On the other side of the fence: Property rights and productivity in the United States
Can well-defined access rights to publicly owned land be as effective as privatization in increasing productivity and wealth? In this paper, I evaluate the impact of public property rights using the 1934 Taylor Grazing Act, which determined secure access rights for ranchers to newly created, large grazing districts in the Western US. Using satellite-based vegetation data, I exploit spatial discontinuities across grazing district boundaries and find that public lands with well-defined access rights for ranchers are at least 10% more productive than lands without. Immediately after establishing grazing districts, ranchers inside these districts held more cattle, reported higher income and farm values than their counterparts outside. Despite ranchers being unable to invest in publicly-owned lands, these magnitudes are similar to outright privatization. Instead, I argue that secure access rights resolve uncertainty around future usage and align the incentives of ranchers and regulators, thus incentivizing sustainable and profitable usage. I provide two results supporting this hypothesis: Areas with stronger pre-reform state capacity show larger increases in vegetation. Monthly patterns on vegetation are consistent with the adoption of productivity-increasing fallowing practices. I investigate alternative explanations, and find no empirical support for differential initial productivity; negative spillovers; or systematic local manipulation of boundaries.
Female Education and Social Change
Does access to education facilitate the emergence of a human capital elite from which social activists, and thus, social change can emerge? Assembling a city-level panel of the political, intellectual, and economic elite throughout German history, we find that the opening of secondary schools for women increased their representation among the human capital elite. Women became recognized for living independently, for becoming authors, and for actively fighting for women's rights, gradually bringing about social change. Several other city-specific indicators of economic and gender-specific cultural change are unrelated to the increasing representation of women among the human capital elite.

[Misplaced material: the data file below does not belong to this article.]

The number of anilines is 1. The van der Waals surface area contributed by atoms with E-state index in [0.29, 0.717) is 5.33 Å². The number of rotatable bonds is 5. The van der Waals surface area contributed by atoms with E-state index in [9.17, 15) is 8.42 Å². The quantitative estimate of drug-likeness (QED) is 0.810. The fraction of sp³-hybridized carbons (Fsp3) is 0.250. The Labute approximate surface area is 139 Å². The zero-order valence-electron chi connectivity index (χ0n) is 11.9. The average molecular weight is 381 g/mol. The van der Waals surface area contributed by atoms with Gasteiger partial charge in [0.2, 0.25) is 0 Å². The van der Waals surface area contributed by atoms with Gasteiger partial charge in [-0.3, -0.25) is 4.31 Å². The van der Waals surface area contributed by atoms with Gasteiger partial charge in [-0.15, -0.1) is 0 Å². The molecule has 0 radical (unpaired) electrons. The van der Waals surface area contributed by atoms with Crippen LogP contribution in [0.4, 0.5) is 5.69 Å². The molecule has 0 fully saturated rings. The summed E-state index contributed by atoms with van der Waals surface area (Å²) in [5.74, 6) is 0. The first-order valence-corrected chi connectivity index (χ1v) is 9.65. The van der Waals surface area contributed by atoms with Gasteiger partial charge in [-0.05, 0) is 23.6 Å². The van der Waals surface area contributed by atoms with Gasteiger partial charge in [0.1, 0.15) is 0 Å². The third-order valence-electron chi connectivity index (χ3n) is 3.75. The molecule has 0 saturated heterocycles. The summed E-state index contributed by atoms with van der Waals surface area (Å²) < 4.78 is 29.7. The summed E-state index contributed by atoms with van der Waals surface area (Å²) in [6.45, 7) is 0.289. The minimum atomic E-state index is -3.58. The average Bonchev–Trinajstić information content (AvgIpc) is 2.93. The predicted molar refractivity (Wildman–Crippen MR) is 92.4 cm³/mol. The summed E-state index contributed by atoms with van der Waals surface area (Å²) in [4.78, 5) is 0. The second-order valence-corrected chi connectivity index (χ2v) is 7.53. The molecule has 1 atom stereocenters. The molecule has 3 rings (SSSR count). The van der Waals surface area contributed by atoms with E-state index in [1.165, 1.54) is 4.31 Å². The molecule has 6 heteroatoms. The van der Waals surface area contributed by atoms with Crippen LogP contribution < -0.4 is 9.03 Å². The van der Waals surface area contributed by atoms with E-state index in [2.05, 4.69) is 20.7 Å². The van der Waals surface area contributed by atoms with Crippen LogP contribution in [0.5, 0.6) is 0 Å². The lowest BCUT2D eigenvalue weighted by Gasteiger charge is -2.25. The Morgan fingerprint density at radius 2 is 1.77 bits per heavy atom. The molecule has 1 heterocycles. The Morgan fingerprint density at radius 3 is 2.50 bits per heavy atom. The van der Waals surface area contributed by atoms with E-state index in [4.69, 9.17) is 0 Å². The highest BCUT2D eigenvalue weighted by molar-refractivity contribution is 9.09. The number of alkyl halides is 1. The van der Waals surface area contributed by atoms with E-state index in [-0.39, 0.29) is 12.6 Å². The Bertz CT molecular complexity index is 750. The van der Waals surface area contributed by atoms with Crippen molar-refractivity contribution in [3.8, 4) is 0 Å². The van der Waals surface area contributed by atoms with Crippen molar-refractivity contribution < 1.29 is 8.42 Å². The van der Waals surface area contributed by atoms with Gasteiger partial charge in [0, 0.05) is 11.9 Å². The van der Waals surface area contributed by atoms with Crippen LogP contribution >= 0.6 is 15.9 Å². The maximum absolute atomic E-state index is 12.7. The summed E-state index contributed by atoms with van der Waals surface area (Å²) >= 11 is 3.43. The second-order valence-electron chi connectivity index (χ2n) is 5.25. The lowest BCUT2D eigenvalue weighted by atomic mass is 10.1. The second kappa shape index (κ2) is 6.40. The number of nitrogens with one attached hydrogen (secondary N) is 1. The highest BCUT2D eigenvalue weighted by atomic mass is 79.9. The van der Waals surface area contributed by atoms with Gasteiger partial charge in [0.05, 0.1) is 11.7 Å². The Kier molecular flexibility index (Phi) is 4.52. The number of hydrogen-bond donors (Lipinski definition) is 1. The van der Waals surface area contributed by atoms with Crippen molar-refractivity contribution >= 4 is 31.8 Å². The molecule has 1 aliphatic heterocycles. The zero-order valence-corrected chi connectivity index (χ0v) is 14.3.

Work in Progress
Who Benefits from Free Education? Long-Term Evidence from a Policy Experiment in Cambodia
Free primary education is considered an important public policy to promote poor children's schooling. We explore a nationwide policy experiment in Cambodia in 2000 that abolished primary school fees to assess this claim. The paper investigates the effects of the program by combining differences in fee exposure across province, time, and cohort. One additional year of free education had no impact on children living in households below the consumption poverty line, but increased the likelihood of completing primary school, led to more years of schooling completed, and raised literacy for children in households above the poverty line. To ensure a causal interpretation of the heterogeneous effects, we exploit weather-induced agricultural volatility to estimate the difference across the consumption poverty line. Though poor and non-poor children attended school to same extent after the reform, poor children were less likely to progress and complete the higher grades. The findings are consistent with the idea that poor children and their parents are affected by the local community's educational norm, where income segregation may explain why poor students fail to take advantage of the policy change.
A Chicken in Every Pot? The Political Consequences of a Large Wealth Shock in the Western United States
with Jerome Schäfer